wide area network - cover large areas (up to global); typically used public (shared) transmissions media (usually based on high-speed fiber optic lines, terrestrial and/or satellite-based microwave transmission); usually hierarchical system in which a large central computer manages all communications and directs processing; usually some type of star hierarchical system topology; frequently used w/ LANs to form larger network
NIC
network interface card (NIC) - Often abbreviated as NIC, an expansion board you insert into a computer so the computer can be connected to a network. Most NICs are designed for a particular type of network, protocol, and media, although some can serve multiple networks.
Node
In networks, a processing location. A node can be a computer or some other device, such as a printer. Every node has a unique network address
Workstation
refers to any computer connected to a local-area network.
Server
A computer or device on a network that manages network resources. For example, a file server is a computer and storage device dedicated to storing files. Any user on the network can store files on the server. A print server is a computer that manages one or more printers, and a network server is a computer that manages network traffic. A database server is a computer system that processes database queries.
Bridge
connects similar networks
Gateway
connects dissimilar networks
network topology
specifies the way that the nodes are connected to each other
star
network of independent processing units (IPUs) with a large central computer (the host, which has direct connections to smaller computers (typically desktops or laptops)), popular for mainframe computing, all communications must go through the host computer except for local computing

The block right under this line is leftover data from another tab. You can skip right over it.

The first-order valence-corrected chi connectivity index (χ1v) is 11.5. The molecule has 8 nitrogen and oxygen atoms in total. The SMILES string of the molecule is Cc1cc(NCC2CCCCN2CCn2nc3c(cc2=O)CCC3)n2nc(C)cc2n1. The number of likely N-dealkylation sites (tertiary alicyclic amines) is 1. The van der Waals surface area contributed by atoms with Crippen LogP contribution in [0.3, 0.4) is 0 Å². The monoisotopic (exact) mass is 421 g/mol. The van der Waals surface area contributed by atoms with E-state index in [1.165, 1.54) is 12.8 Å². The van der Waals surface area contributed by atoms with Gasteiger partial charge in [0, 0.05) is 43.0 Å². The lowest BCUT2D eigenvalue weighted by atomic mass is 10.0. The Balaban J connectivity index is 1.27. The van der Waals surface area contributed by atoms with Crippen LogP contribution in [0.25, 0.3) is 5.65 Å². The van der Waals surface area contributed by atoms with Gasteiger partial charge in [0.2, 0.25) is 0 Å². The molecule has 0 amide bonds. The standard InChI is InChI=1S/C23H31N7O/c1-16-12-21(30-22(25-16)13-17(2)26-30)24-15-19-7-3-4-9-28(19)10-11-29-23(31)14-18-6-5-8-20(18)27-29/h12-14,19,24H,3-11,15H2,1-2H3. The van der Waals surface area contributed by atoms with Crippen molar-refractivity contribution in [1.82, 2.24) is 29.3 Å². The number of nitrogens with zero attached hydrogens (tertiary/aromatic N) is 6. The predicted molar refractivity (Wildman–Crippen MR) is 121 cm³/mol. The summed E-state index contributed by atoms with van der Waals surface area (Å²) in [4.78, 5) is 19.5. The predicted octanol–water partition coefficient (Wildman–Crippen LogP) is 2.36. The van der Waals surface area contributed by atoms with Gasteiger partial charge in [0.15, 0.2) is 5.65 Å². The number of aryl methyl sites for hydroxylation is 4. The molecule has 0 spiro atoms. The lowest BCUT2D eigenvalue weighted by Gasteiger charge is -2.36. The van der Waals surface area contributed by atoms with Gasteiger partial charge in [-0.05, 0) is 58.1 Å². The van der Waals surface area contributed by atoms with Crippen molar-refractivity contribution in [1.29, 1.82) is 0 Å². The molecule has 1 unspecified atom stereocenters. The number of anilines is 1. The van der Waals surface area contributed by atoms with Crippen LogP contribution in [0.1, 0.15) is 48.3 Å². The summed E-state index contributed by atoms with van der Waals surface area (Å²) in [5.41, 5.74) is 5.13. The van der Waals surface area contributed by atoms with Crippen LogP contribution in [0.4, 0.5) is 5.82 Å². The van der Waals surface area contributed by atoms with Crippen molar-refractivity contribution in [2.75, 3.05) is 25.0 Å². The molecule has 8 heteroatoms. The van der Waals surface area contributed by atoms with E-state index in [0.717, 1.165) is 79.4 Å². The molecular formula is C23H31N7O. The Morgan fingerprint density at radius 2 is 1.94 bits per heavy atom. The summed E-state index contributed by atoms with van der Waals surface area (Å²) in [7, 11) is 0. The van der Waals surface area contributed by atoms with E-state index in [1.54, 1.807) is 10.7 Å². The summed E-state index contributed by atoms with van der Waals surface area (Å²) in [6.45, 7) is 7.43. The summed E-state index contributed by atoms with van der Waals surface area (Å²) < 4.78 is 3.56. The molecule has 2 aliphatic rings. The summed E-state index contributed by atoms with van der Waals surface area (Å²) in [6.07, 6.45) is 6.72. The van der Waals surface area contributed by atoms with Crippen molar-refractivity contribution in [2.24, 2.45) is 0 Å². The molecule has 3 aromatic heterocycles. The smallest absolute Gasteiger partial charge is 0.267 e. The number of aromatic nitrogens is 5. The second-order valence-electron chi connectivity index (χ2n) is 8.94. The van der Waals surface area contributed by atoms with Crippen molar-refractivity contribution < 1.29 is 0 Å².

ring
this configuration eliminated the central site; all nodes in this configuration are of equal status (peers); network operation systems used on this topology are frequently p2p systems (responsibility for managing communications is distributed among the nodes; however client-server systems can also be used); common resources that are shared by all nodes can be centralized and managed by a file server that is also a node.
Bus
the nodes are all connected to a common cable (the bus); the network operating system usually found in this environment is a client-server system (a centralized computer manages much of the data communication on the network, though processing is shared between the client and the server; p2p systems are also possible in this configuration); generally less costly to install and maintain than a ring topology
peer-to-peer
a type of network in which each workstation has equivalent capabilities and responsibilities. This differs from client/server architectures, in which some computers are dedicated to serving the others. Peer-
client-server
A network architecture in which each computer or process on the network is either a client or a server. Servers are powerful computers or processes dedicated to managing disk drives (file servers), printers (print servers), or network traffic (network servers ). Clients are PCs or workstations on which users run applications. Clients rely on servers for resources, such as files, devices, and even processing power.
network control
either P2P/client server (LANs) or hierarchical system where large central computer manages all communication and directs processing (WANs)
data collision
when two nodes listen, hear no messages transmitting, and then simultaneously begin transmitting. The data collides and the two nodes are instructed to hang up and try again.
Polling
the master polls the other “slave” sites to determine if they have data to transmit; if a slave responds in the affirmative, the master site locks the network while the data are transmitted (allows priorities to be set for data communications across the network)
token passing
Token passing uses a token, or series of bits, to grant a device permission to transmit over the network. Whichever device has the token can put data into the network. When its transmission is complete,